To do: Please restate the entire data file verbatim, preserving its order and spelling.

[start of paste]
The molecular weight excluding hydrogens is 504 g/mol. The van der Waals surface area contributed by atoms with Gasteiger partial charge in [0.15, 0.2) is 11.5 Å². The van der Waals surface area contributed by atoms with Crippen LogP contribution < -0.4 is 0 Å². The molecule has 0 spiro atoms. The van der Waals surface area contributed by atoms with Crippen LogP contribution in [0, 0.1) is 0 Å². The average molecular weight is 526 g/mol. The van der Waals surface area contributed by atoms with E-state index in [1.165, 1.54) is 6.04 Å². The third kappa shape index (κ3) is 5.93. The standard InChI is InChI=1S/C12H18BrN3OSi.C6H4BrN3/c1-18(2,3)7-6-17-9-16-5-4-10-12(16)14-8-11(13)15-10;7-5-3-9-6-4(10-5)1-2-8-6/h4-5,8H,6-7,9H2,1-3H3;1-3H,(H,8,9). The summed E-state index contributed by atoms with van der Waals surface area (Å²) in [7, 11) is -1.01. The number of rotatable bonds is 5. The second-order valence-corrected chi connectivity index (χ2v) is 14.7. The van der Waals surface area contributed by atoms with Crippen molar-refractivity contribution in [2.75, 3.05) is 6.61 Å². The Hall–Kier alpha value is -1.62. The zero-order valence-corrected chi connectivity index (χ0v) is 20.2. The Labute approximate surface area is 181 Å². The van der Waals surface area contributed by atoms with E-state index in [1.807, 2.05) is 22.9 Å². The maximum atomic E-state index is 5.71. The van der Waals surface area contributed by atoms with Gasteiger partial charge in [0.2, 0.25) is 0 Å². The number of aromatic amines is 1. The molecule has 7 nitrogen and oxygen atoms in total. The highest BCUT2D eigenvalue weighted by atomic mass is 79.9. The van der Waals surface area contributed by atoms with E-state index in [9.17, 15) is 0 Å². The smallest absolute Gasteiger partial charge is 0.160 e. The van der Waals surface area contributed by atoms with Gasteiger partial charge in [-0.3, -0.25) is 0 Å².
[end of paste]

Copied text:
The molecular weight excluding hydrogens is 504 g/mol. The van der Waals surface area contributed by atoms with Gasteiger partial charge in [0.15, 0.2) is 11.5 Å². The van der Waals surface area contributed by atoms with Crippen LogP contribution < -0.4 is 0 Å². The molecule has 0 spiro atoms. The van der Waals surface area contributed by atoms with Crippen LogP contribution in [0, 0.1) is 0 Å². The average molecular weight is 526 g/mol. The van der Waals surface area contributed by atoms with E-state index in [1.165, 1.54) is 6.04 Å². The third kappa shape index (κ3) is 5.93. The standard InChI is InChI=1S/C12H18BrN3OSi.C6H4BrN3/c1-18(2,3)7-6-17-9-16-5-4-10-12(16)14-8-11(13)15-10;7-5-3-9-6-4(10-5)1-2-8-6/h4-5,8H,6-7,9H2,1-3H3;1-3H,(H,8,9). The summed E-state index contributed by atoms with van der Waals surface area (Å²) in [7, 11) is -1.01. The number of rotatable bonds is 5. The second-order valence-corrected chi connectivity index (χ2v) is 14.7. The van der Waals surface area contributed by atoms with Crippen molar-refractivity contribution in [2.75, 3.05) is 6.61 Å². The Hall–Kier alpha value is -1.62. The zero-order valence-corrected chi connectivity index (χ0v) is 20.2. The Labute approximate surface area is 181 Å². The van der Waals surface area contributed by atoms with E-state index in [1.807, 2.05) is 22.9 Å². The maximum atomic E-state index is 5.71. The van der Waals surface area contributed by atoms with Gasteiger partial charge in [0.2, 0.25) is 0 Å². The number of aromatic amines is 1. The molecule has 7 nitrogen and oxygen atoms in total. The highest BCUT2D eigenvalue weighted by atomic mass is 79.9. The van der Waals surface area contributed by atoms with E-state index in [9.17, 15) is 0 Å². The smallest absolute Gasteiger partial charge is 0.160 e. The van der Waals surface area contributed by atoms with Gasteiger partial charge in [-0.3, -0.25) is 0 Å².